I hope DXO will invest in great algorithms and leaves the pixel editing tools to other software. Maybe layer support with the option to use things like Liminar Flex or Topaz will give best of both worlds.

Today I use the export to application to that. The drawback of that is that I can’t easily repeat actions and don’t have a non-destructive workflow for pixel editing.

Thank you all for your very interesting comments.

I agree with @Corros. AI is very performing to recognize patterns, objects or even concepts in a picture. It is this property that I propose to use in #1 AI mask. But it is only a help for selecting specific areas of the image, not an automatic “creative" or “artistic” transformation. I expect to apply by myself my own and custom recipe.

For #2 AI high light recovery, I expect better results in high light recovery. In overexposed channels, information is lost, that means there is no difference between the 101% and 120% signal levels. Even if you reduce the signal globally to 70% (for example), conventional interpolation can not decide if the resulting level is 70.7% or 84%. It is exactly what happens when you reduce the brightness with U-points, for example: a sad and ugly grey. But, by an AI analysis of near areas of the overexposed zone, and completed by a library of similar cases coming from an adequate trained model, it would be possible to approach a predictive and realistic value for each overexposed pixel. It never would be as precise as a real arithmetical transformation obtained with perfect exposure, but I will be satisfied with this result to improve my photos with my limited and imperfect settings! More seriously, even with fine tuned exposure, overexposure is often an inevitable compromise due to the limits of the dynamic of CMOS sensors.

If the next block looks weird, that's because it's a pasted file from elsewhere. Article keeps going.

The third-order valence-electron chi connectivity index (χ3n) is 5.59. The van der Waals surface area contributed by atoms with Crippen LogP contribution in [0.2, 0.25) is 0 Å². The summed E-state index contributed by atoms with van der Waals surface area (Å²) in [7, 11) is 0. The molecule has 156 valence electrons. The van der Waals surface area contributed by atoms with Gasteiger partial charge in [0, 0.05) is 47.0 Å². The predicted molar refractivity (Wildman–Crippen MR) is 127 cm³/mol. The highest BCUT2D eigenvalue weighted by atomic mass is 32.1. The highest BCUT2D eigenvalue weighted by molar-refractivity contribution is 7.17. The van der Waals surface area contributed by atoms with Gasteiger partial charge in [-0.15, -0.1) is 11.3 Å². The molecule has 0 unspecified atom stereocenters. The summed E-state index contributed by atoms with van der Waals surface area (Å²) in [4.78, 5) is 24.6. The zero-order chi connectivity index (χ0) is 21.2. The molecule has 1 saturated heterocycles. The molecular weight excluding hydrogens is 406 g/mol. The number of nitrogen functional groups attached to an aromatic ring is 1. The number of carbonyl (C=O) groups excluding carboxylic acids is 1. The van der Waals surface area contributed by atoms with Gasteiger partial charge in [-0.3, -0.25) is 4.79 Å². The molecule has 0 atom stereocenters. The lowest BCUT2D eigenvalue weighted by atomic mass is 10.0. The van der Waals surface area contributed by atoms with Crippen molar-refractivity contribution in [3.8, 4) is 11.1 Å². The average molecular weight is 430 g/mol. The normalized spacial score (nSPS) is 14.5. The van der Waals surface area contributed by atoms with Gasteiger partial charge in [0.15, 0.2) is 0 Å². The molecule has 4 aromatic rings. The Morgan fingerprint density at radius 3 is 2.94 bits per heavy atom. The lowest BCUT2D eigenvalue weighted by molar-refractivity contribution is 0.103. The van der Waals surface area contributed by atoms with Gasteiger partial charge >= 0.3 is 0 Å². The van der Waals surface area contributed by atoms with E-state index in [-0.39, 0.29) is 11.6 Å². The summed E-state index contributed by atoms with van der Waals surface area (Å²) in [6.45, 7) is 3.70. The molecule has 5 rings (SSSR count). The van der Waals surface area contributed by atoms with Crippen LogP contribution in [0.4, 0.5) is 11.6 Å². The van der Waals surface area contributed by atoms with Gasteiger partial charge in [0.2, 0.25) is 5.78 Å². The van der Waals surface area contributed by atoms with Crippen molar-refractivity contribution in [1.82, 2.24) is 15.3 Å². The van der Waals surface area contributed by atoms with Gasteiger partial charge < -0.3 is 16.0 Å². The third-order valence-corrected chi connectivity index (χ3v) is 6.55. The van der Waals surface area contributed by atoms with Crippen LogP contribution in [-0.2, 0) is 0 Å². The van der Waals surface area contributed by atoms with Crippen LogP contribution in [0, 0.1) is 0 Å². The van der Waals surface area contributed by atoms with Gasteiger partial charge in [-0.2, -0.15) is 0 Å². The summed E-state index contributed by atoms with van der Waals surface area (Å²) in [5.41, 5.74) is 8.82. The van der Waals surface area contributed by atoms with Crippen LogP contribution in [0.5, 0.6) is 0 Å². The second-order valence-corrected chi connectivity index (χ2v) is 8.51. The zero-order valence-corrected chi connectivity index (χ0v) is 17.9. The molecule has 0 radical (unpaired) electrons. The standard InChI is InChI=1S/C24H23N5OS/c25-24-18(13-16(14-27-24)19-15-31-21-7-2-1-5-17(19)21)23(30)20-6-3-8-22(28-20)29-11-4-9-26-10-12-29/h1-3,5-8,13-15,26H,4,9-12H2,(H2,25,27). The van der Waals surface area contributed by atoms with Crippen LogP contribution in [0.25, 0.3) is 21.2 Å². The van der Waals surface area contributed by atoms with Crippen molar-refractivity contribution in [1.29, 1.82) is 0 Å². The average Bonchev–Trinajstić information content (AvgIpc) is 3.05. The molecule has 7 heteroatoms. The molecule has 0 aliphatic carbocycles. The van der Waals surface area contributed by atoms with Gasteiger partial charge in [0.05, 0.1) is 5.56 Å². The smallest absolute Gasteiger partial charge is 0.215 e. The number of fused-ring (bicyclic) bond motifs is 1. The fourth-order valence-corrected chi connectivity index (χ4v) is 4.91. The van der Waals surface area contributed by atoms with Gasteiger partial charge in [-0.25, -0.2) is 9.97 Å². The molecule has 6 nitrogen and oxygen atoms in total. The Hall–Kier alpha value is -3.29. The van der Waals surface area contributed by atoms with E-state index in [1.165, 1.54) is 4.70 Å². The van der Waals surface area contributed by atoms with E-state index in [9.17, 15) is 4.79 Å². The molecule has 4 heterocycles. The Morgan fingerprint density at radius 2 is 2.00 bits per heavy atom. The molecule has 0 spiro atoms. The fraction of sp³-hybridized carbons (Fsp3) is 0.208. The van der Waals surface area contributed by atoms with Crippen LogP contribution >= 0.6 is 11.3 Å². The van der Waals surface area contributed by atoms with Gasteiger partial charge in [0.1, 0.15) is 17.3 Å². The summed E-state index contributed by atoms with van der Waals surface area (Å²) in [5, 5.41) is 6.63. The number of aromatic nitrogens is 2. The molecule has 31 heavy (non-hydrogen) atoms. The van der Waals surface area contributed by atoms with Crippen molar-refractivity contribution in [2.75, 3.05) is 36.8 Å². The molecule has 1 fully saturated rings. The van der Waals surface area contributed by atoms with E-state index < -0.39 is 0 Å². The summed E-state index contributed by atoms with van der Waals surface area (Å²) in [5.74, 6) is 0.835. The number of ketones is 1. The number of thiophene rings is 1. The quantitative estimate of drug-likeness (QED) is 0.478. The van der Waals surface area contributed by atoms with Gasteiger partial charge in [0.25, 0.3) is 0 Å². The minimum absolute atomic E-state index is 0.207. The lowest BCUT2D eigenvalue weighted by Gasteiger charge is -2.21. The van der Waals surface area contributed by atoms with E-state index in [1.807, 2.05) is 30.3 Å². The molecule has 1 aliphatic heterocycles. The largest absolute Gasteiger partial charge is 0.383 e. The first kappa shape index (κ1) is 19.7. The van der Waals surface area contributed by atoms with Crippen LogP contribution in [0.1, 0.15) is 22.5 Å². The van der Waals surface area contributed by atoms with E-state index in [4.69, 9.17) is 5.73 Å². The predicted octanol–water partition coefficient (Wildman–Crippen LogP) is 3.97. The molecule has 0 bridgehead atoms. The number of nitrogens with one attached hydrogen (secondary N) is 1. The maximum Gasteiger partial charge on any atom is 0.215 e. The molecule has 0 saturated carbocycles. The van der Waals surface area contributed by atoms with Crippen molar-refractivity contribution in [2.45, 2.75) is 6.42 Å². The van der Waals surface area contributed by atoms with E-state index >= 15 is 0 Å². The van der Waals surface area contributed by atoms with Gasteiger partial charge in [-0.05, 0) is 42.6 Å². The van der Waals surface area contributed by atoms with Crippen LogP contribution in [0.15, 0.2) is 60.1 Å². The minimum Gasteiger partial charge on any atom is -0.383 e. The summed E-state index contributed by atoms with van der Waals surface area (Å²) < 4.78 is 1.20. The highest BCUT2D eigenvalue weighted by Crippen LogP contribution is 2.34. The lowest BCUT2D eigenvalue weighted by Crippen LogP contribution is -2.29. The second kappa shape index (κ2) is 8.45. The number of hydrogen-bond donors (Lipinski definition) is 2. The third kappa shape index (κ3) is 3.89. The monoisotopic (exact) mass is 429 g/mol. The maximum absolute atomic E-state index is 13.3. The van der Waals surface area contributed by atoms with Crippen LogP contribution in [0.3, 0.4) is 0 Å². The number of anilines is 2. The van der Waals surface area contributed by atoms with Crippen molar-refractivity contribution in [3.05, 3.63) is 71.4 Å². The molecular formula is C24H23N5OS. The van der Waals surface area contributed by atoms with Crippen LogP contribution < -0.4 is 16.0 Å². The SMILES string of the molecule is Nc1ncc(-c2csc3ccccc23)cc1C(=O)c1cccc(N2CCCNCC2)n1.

#4 Noise removing improvement

Even if, with Prime, DPL has today the best result in noise removing, AI approach could be useful to improve noise removing results, as the proof of concept presented by Nvidia:

DPL competitors are probably looking at this carefully if they want to get back on race with DxO on noise removing.

#5 For AI-assisted DAM, it would be very useful, but I think DxO is not the best competitor for this. Google, or even Adobe, with their cloud services, can take advantage of an inexhaustible database to train their own algorithms.

Do you see other useful AI applications for DPL? AI scene modes, AI makeup for portrait, AI motion blur removal… Why not? :wink:

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Hi all,

“AI” is indeed more a buzzword than anything else. We could perfectly claim, for example, that our Smart Lighting is AI, as it changes lighting in your photos “intelligently” in function of a couple of decisions taken by looking at them. It even has a mode where it optimizes exposure for faces detected in the photos. So why does our marketing team nor claim AI for this? Probably they should, but the feature is several years old, it was released even before AI became a buzzword, probably they just did not think about it :wink: